What is your vision of heaven, presuming, of course, that you have one? Harps and angels, great swaths of light, one’s ancestors waiting in a reception line? There are plenty of notions from which to cobble together an image. How did the practice of ancestor worship, and its suppression lead to notions of heaven? How did notions from diverse religions regarding life after death influence each other? Where does the expression 7th heaven come from? How do scientific understandings of the universe affect religious views about heaven?
There is a wealth of extremely fascinating material in this look at how the notion of heaven came to be and how it has changed over the course of human history. Our contemporary parallel-universe notion is a far cry from early visions. Heaven was once thought of as the residence of the gods. Think Mount Olympus. “But the idea of heaven as we understand it—a place in the sky where the righteous go after death to live forever with God—that is a concept born to the Jews sometime during the second century before Christ…the connection between “righteous” behavior, as the Bible puts it, and resurrection and eternal life was entirely new and almost entirely Jewish.” [p28:]
Miller talks with a range of people with varying perspectives on heaven, some scholarly, some artistic, some personal. Don Piper had a near-death, or maybe post-death experience and wrote a book titled 90 Minutes in Heaven. Glenn Klausner claims to speak with those on “the other side.”
Heaven is a rich subject in literature and art, Dante, Revelations, the Koran, Gilgamesh, New Yorker cartoons. Albert Brooks talks with Miller about his film about the afterlife, Defending Your Life. She looks at the influence of artistic interpretations as both source and effect of popular notions of heaven. Dante and the Bible, in particular.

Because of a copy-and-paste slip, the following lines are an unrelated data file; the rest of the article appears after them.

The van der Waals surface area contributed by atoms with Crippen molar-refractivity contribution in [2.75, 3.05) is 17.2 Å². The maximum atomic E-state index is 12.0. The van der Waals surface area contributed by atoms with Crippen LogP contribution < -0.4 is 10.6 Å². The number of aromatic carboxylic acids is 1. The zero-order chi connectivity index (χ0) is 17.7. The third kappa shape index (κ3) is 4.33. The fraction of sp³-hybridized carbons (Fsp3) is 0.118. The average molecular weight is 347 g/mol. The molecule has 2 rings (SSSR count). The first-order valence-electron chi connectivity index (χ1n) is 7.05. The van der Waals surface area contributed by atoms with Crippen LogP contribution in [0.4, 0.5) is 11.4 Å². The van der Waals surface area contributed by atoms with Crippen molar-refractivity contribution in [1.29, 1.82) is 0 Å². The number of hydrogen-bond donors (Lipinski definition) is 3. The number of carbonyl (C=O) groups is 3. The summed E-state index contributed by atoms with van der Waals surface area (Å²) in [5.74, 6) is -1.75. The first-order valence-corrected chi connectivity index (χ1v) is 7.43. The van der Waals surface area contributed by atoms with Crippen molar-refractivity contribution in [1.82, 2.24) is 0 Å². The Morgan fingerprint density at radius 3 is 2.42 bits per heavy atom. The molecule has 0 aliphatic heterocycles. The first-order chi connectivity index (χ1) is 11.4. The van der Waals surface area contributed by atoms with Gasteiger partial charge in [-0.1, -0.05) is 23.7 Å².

I quite enjoyed reading this book. There is great pleasure to be had in gaining new insights to the world, whether that world is this one or the next, and Miller offers it up in great dollops.
I had the pleasure of attending a book reading by the author in April 2010. Sitting in a Park Slope Barnes and Noble, waiting for the author to arrive, one could not help but note the presence of a pixie-ish young lady by the name of Josephine, maybe 6, 7 or 8 years old. She was beaming as she bounced up and down the aisles informing anyone whose eye she could catch that her mommy was the author. We are quite used to excessive numbers of parents, both of the helicopter and ground-based varieties, who regard their miniature walking DNA extracts as creatures deserving special (and often undeserved) admiration. How refreshing it was to see the reverse in action, but merited this time. Heavenly indeed.